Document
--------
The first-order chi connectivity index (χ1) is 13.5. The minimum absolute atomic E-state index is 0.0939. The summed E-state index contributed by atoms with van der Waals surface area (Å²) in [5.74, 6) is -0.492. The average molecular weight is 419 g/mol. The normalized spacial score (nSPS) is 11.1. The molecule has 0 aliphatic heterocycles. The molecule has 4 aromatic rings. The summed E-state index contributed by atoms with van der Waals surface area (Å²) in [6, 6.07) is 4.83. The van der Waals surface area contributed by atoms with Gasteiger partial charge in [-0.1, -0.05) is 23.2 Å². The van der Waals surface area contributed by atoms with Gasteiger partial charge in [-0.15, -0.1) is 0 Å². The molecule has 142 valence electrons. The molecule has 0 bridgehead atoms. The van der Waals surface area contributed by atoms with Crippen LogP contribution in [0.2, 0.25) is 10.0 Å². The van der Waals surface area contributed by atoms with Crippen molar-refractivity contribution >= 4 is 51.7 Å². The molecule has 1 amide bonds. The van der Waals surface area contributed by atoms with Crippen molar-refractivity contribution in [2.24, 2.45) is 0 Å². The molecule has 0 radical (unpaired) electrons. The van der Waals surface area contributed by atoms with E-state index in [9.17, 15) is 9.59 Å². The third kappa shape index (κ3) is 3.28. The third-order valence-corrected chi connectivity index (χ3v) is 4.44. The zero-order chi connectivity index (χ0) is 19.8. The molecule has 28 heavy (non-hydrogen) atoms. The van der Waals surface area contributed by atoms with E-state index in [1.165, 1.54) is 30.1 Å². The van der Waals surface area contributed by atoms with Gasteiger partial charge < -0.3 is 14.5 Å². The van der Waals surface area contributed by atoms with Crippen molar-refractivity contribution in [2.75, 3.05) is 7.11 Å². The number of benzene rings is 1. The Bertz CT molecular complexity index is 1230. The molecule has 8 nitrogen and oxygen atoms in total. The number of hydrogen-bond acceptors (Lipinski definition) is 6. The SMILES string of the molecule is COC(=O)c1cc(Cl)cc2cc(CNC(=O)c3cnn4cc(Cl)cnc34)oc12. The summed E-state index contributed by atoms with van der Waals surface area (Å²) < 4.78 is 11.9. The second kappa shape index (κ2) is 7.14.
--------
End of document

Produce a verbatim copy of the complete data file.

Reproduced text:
The first-order chi connectivity index (χ1) is 13.5. The minimum absolute atomic E-state index is 0.0939. The summed E-state index contributed by atoms with van der Waals surface area (Å²) in [5.74, 6) is -0.492. The average molecular weight is 419 g/mol. The normalized spacial score (nSPS) is 11.1. The molecule has 0 aliphatic heterocycles. The molecule has 4 aromatic rings. The summed E-state index contributed by atoms with van der Waals surface area (Å²) in [6, 6.07) is 4.83. The van der Waals surface area contributed by atoms with Gasteiger partial charge in [-0.1, -0.05) is 23.2 Å². The van der Waals surface area contributed by atoms with Gasteiger partial charge in [-0.15, -0.1) is 0 Å². The molecule has 142 valence electrons. The molecule has 0 bridgehead atoms. The van der Waals surface area contributed by atoms with Crippen LogP contribution in [0.2, 0.25) is 10.0 Å². The van der Waals surface area contributed by atoms with Crippen molar-refractivity contribution >= 4 is 51.7 Å². The molecule has 1 amide bonds. The van der Waals surface area contributed by atoms with Crippen molar-refractivity contribution in [2.24, 2.45) is 0 Å². The molecule has 0 radical (unpaired) electrons. The van der Waals surface area contributed by atoms with E-state index in [9.17, 15) is 9.59 Å². The third kappa shape index (κ3) is 3.28. The third-order valence-corrected chi connectivity index (χ3v) is 4.44. The zero-order chi connectivity index (χ0) is 19.8. The molecule has 28 heavy (non-hydrogen) atoms. The van der Waals surface area contributed by atoms with E-state index in [1.165, 1.54) is 30.1 Å². The van der Waals surface area contributed by atoms with Gasteiger partial charge < -0.3 is 14.5 Å². The van der Waals surface area contributed by atoms with Crippen molar-refractivity contribution in [2.75, 3.05) is 7.11 Å². The number of benzene rings is 1. The Bertz CT molecular complexity index is 1230. The molecule has 8 nitrogen and oxygen atoms in total. The number of hydrogen-bond acceptors (Lipinski definition) is 6. The SMILES string of the molecule is COC(=O)c1cc(Cl)cc2cc(CNC(=O)c3cnn4cc(Cl)cnc34)oc12. The summed E-state index contributed by atoms with van der Waals surface area (Å²) < 4.78 is 11.9. The second kappa shape index (κ2) is 7.14.